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NHL Roundup: A look at Tuesday's games

The Hockey News

The Hockey News

The Vancouver Canucks ensured at least one Canadian team will be playing in the second round of the NHL playoffs.

The Montreal Canadiens ensured they have a chance to make it two.

Alex Burrows scored his second goal of the night in overtime as the Canucks avoided an embarrassing meltdown with a thrilling 2-1 victory over the Chicago Blackhawks in Game 7 of their NHL playoff series on Tuesday.

Vancouver, which won the Presidents' Trophy as the NHL's top regular-season team, almost blew a 3-0 series lead against Chicago, which backed into the playoffs on the final day of the season.

"It's a big win," Canucks forward Ryan Kesler said. "For us we are going to relish this one, celebrate this tonight and move on tomorrow.''

The Canadiens had their backs against the wall too, but lived to fight another day with a 2-1 victory over the rival Boston Bruins.

Montreal forced Game 7 in the series, which wraps Wednesday night in Boston.

"It's Game 7, everything's thrown out the window," said Habs captain Brian Gionta. "It doesn't matter what has happened in the series so far.

Elsewhere, Philadelphia eliminated Buffalo in seven games with a 5-2 win over the Sabres.

At Vancouver, Burrows scored the series winner when intercepted a pass from Chicago defenceman Chris Campoli and blasted a shot past Blackhawk goaltender Corey Crawford. He was then mobbed by his teammates.

As thrilled as Burrows was over scoring the winning goal, he was even happier with his teammates for killing a holding penalty he took 24 seconds into the overtime.

"It's a great finish,'' he said. "I just want to thank the guys for killing that penalty. It's the worst spot to be in the penalty box.

"We didn't make it easy on ourselves. We felt good for 58 minutes. That tying goal we blew coverage a little bit and they got a bounce. We stuck with it. We still believed going into OT we could get it done. IT feels even better getting it done this way.''

The Blackhawks forced overtime when captain Jonathan Toews scored short handed with just under two minutes left in the game.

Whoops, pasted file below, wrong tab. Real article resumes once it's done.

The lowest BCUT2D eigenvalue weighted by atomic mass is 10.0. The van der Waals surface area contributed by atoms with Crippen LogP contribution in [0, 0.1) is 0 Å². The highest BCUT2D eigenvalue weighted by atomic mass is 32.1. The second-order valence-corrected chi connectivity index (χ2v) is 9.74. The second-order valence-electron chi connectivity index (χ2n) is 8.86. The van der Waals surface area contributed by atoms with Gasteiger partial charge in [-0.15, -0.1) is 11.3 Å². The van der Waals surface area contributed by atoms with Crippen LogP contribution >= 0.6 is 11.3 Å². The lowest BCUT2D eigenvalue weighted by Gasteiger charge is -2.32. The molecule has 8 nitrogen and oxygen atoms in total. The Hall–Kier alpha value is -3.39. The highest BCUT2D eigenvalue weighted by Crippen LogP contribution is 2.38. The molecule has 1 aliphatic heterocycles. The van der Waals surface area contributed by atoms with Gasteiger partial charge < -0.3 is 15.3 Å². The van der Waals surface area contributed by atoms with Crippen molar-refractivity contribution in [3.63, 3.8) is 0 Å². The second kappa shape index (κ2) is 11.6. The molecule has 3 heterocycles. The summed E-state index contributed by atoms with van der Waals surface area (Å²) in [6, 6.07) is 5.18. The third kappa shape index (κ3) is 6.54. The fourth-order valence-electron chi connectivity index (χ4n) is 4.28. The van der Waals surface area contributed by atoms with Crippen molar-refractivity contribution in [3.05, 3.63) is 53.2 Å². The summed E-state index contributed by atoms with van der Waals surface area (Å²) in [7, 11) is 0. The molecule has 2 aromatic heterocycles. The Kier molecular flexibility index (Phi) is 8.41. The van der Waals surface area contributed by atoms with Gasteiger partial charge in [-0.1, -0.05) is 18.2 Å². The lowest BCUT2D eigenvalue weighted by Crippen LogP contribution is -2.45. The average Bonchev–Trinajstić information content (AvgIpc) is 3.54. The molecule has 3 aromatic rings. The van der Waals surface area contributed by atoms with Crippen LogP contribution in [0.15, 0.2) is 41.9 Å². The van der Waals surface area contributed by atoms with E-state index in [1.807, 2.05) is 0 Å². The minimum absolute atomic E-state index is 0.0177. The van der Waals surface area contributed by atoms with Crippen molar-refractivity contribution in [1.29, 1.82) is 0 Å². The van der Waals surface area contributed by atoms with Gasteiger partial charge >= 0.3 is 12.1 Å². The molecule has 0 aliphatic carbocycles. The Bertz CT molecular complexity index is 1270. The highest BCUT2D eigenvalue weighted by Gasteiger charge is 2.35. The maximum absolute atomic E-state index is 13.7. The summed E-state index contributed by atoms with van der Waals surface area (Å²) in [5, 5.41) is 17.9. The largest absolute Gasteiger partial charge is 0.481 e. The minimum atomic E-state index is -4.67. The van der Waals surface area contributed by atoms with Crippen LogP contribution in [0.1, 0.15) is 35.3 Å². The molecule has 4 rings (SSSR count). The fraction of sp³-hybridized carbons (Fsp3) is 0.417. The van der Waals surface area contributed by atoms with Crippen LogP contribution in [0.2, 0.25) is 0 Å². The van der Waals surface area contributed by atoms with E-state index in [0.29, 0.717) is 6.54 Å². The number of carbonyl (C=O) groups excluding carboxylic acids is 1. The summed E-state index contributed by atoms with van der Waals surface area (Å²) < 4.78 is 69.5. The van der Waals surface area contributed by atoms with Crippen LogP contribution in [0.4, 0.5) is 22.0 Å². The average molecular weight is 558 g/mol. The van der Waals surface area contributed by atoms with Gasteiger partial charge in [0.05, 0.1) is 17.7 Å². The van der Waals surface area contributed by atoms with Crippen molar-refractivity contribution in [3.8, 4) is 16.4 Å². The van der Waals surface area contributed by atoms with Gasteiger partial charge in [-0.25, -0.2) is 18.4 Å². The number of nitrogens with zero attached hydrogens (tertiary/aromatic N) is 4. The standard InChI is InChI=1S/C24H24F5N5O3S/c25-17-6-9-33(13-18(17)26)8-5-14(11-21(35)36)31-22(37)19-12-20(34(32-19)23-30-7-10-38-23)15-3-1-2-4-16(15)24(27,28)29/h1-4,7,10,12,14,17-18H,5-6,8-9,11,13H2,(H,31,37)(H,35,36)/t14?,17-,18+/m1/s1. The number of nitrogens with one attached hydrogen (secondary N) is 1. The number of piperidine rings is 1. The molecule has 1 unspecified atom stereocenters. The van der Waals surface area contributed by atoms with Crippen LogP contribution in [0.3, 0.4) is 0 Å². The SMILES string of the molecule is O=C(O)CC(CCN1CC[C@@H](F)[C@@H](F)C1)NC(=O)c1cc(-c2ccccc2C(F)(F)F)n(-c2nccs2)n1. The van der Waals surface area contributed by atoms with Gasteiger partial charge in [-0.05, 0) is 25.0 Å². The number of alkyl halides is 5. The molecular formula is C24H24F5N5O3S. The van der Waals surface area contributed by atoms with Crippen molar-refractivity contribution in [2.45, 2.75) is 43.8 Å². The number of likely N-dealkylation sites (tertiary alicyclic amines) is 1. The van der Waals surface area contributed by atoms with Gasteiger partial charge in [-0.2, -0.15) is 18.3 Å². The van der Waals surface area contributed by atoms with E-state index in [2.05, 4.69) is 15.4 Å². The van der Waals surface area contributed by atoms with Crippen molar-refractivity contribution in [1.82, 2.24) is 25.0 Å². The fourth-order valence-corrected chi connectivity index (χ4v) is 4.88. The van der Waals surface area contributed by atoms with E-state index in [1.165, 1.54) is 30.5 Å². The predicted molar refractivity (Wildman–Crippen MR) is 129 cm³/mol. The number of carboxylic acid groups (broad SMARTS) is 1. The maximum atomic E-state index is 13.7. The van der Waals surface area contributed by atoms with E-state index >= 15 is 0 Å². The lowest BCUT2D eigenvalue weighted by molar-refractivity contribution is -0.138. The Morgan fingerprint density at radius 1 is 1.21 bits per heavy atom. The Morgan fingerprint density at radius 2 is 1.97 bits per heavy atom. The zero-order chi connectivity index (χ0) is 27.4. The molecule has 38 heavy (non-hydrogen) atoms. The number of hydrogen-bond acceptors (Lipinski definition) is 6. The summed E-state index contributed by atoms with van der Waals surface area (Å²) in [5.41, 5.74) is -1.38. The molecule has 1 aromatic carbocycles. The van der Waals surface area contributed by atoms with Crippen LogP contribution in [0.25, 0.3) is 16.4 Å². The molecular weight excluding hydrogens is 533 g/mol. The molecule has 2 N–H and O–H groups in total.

Burrows scored the game's first goal at 2:43 of the first period.

Vancouver looked to have the game sealed when Chicago defenceman Duncan Keith was called for hooking at 16:43 of the third.

A Burrows turnover resulted Toews splitting the Vancouver defence, then dishing off a pass to Marian Hossa. Vancouver goaltender Roberto Luongo stopped Hossa's shot, but Toews got the rebound and beat Luongo for his first goal of the playoffs.

The nail-baiting game was a fitting ending to a tense Western Conference quarter-final series that saw Vancouver take a 3-0 lead only to see the Blackhawks fight off elimination three times.

A sellout crowd of 18,860 sent up a deafening roar after the overtime goal. It was the most emotion felt at Rogers Arena since Canada won the gold medal at the 2010 Winter Olympics.

Mixed in with the cheers were huge sighs of relief, as the Canucks had courted disaster after the best regular season in the team's 40-year history.

"It sucks. It's not fun," said Blackahwks defenceman Brian Campbell. "We battled. We didn't put ourselves in a good position to start the series. We went after it but came up a little bit short."

It's still a long road to the Stanley Cup final, but beating the Blackhawks was a monumental first step for the Canucks.

The victory not only advanced Vancouver into the second round of the playoffs against Nashville, it also saved the Canucks from the most embarrassing meltdown in franchise history. Losing in the first round, especially blowing a 3-0 lead, would have been devastating to the players and a body-blow to the fans.

Defeating the Blackhawks also exorcised some demons from past playoff failures. Chicago had ended Vancouver's season the last two years. That raised questions about the Canucks mental toughness and courage.

"For us, it was something we needed to do," Kesler said of beating the Blackhawks. "We needed to get over this hump. For us it was pretty sweet beating them.''

At Montreal, Gionta and Michael Cammalleri scored during two separate two-man advantages and Carey Price had perhaps his best game of the post-season, making 31 saves.

"As soon as we got into the room there was zero talk about this game," said Cammalleri. "It was 'Let's get some rest and roll into the next game—roll it over like its the same game.'

"We'll get as much rest as we can and get our gear on again."

Dennis Seidenberg scored for Boston, which played more than half the game without Milan Lucic, who was ejected in the second period for a hit on Montreal's Jaroslav Spacek.

The Bruins still outshot the Canadiens 32-27.

"It's whoever prepares best. You've got to enjoy the win now but also figure out why you got the win and channel that."

The pressure has shifted squarely to the Bruins, who hope to erase the bad taste of last year's playoffs when they became only the third team in NHL history to lose after leading a series 3-0.

They are up against a Montreal team that came back to win two Game 7s in last year's post-season before falling to Philadelphia in the conference final.

"Two goals 5-on-3—that's all there was on their side," said Bruins coach Claude Julien, whose job may hang on winning the series. "I thought we did a great job 5-on-5 and that was the difference.

"It's been a great series. It's up to us to stay away from (the penalties) we got ourselves into tonight and stay confident."

At Philadelphia, Brian Boucher stopped 25 shots and Philadelphia won Game 7 of its first-round series to advance to the Eastern Conference semifinals.

The defending conference champions, who raced to a 4-0 lead and chased Buffalo goalie Ryan Miller in the third, must wait to learn their next opponent: Boston, Pittsburgh or Tampa Bay.


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